Orcs Must Die 2 [Review] – It ain’t easy being green
Publisher: Robot Entertainment
Release Date: 30/07/2012
Reviewed on: PC
The unusual thing about many videogame sequels is that they’re simply an iteration of the original idea. When the bulk of a game is mechanics rather than story, people tend not to mind getting more of the same. This doesn’t really work with book or film; you can’t re-issue your novel or cinematic vision with a couple of extra jokes and a new character and call it a full sequel. Without the level of interaction offered by games, iterative sequels would just fall flat.
It’s been just nine months since the first Orcs Must Die was released, which even in the gaming industry is a short enough period of time to prompt raised eyebrows at a sequel. But by adding fresh traps and trinkets, a more open approach to character development and a full co-op mode, developer Robot Entertainment has done just about enough to merit that ‘2’.
In another twist unique to the games industry, the existence of Orcs Must Die 2 has pretty much rendered the first game redundant on the PC. If you’re coming to this series fresh, there’s little reason to dip into the original to catch up on its puddle-deep storyline. For those who already own OMD, the sequel throws you the extra bone of ten “classic” levels re-styled for this release. The message is pretty clear: you don’t need to go back.
Just as before, the game casts you as an unfortunate soul in charge of fending off a marauding horde of Orcs and related creatures. These beasts are heading from A and trying, resolutely, to get to B. You do not want them to get to B. Prevent them from reaching B at all costs.
At your disposal are a myriad of creative traps (more than in the first game) and the heroic, third-person tendencies of your character. The War Mage from OMD is now joined by his former antagonist, the Sorceress, who has a few unique traps and weapons of her own and is playable in either solo or co-op modes. Character depth isn’t an OMD strong point, so this pair are essentially ‘the goofy meathead’ and ‘the saucy sadist who’ll try to make weeping sores sound erotic’.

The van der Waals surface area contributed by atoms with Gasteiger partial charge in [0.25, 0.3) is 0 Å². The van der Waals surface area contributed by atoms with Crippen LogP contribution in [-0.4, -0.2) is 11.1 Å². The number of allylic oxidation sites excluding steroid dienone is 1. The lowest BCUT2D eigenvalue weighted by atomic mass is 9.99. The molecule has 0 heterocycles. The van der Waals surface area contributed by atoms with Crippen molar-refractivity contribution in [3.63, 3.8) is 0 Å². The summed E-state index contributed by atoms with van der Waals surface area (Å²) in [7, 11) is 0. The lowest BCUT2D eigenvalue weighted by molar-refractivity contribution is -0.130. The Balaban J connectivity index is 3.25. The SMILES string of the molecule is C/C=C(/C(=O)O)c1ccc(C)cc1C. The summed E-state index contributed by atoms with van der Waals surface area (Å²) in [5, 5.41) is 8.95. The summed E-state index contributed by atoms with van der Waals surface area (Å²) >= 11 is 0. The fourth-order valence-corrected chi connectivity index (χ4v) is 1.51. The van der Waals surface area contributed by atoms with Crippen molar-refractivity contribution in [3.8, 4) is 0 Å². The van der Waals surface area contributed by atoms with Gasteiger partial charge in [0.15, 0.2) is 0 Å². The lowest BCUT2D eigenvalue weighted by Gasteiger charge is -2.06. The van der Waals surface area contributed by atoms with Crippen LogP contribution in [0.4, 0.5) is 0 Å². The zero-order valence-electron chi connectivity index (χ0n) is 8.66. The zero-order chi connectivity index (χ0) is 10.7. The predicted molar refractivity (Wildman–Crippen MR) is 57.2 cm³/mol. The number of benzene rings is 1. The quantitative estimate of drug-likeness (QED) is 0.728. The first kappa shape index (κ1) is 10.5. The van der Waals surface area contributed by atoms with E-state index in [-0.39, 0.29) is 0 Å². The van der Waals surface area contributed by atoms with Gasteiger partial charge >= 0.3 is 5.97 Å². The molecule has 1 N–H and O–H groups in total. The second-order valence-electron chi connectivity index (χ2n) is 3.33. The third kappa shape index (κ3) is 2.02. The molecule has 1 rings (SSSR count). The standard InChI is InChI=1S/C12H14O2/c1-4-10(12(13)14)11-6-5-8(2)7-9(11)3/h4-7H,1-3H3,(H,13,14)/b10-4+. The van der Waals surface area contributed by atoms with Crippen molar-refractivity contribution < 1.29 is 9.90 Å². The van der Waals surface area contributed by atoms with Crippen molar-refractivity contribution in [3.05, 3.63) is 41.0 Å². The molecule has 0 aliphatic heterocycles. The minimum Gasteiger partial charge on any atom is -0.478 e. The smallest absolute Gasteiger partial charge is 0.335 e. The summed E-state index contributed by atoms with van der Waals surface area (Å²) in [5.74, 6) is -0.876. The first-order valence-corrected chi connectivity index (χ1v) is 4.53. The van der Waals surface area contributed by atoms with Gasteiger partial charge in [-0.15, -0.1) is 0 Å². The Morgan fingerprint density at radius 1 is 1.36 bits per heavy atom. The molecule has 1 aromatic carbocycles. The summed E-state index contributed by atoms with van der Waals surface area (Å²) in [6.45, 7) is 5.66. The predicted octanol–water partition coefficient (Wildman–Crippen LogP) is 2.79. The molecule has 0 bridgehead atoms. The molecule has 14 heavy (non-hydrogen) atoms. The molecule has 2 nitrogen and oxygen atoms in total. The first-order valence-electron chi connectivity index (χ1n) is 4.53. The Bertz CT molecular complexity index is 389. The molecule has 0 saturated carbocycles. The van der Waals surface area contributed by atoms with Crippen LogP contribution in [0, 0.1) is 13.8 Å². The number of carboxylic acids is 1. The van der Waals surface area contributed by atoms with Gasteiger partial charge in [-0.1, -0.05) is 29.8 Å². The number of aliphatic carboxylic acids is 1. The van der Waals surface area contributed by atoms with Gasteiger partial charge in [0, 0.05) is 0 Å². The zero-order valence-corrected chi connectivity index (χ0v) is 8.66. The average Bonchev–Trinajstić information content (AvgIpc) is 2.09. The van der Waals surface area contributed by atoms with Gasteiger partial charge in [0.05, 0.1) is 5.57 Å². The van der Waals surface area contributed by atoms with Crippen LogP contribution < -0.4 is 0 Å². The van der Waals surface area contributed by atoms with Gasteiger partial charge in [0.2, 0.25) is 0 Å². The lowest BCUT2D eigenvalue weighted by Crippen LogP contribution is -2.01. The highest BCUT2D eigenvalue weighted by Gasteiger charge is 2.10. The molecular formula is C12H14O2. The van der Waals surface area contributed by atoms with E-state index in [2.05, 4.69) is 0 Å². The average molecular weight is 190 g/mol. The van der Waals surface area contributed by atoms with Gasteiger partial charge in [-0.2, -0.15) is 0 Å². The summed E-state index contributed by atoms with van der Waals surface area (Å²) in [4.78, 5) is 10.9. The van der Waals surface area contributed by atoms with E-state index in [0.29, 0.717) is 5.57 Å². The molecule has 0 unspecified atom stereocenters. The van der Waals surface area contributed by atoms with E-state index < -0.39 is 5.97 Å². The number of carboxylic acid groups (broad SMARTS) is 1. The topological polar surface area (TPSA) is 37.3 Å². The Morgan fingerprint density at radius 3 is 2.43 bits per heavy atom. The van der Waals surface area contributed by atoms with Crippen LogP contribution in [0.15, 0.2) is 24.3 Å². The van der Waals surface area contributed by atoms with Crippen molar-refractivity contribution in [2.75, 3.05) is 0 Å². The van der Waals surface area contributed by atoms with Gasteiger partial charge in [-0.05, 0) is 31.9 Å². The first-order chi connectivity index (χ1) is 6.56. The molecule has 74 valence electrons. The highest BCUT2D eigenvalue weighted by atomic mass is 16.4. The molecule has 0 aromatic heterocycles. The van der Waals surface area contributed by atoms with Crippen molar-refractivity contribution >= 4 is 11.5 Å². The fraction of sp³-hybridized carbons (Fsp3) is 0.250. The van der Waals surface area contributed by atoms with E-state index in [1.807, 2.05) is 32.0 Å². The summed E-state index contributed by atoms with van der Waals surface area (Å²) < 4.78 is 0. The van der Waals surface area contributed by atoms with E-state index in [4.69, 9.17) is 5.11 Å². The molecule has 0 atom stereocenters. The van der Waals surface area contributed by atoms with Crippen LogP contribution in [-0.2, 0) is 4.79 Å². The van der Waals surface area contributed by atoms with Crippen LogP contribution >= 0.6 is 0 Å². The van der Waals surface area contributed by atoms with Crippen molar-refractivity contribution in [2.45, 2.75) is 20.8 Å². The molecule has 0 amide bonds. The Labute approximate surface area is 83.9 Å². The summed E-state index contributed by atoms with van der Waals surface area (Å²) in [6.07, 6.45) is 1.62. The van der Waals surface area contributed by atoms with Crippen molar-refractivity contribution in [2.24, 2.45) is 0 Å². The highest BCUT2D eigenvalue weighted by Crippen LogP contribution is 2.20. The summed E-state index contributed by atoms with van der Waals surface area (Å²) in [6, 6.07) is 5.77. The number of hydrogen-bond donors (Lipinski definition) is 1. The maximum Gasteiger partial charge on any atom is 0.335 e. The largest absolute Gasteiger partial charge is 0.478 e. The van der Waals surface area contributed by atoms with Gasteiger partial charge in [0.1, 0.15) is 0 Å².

Luckily, the story could pretty much be replaced by a sign with “kill those Orcs please, there’s a good chap” written on it, so the two-dimensional characterisation isn’t exactly a huge problem. Each protagonist plays somewhat differently to the other (at least to begin with, when many of the traps have yet to be unlocked), which is really what counts in a game so focused on the methodology of Orc-slaying.
You’ll whizz through the 15-level campaign mode (at least on normal difficulty) in a matter of four or five hours; but Orcs Must Die 2 is a game where campaign progression is just a means to earn more upgrades and open up deadlier, more efficient means of offing Orcs to help you master levels and ascend the score tables.
Every level completed nets you an out of five skull rating, awarded for performance-based tasks like safely protecting Point B from the Orcs and finishing under the ‘par time’. Skulls can be spent in the spellbook/shop in return for new traps or upgrades to your current set. Everything, and I do mean everything, in this game can be upgraded in multiple ways. General tier upgrades might improve damage or range, while special upgrades (only one of which can be in use on a given trap/weapon at once) might add extra effects like damage over time or a slowing effect.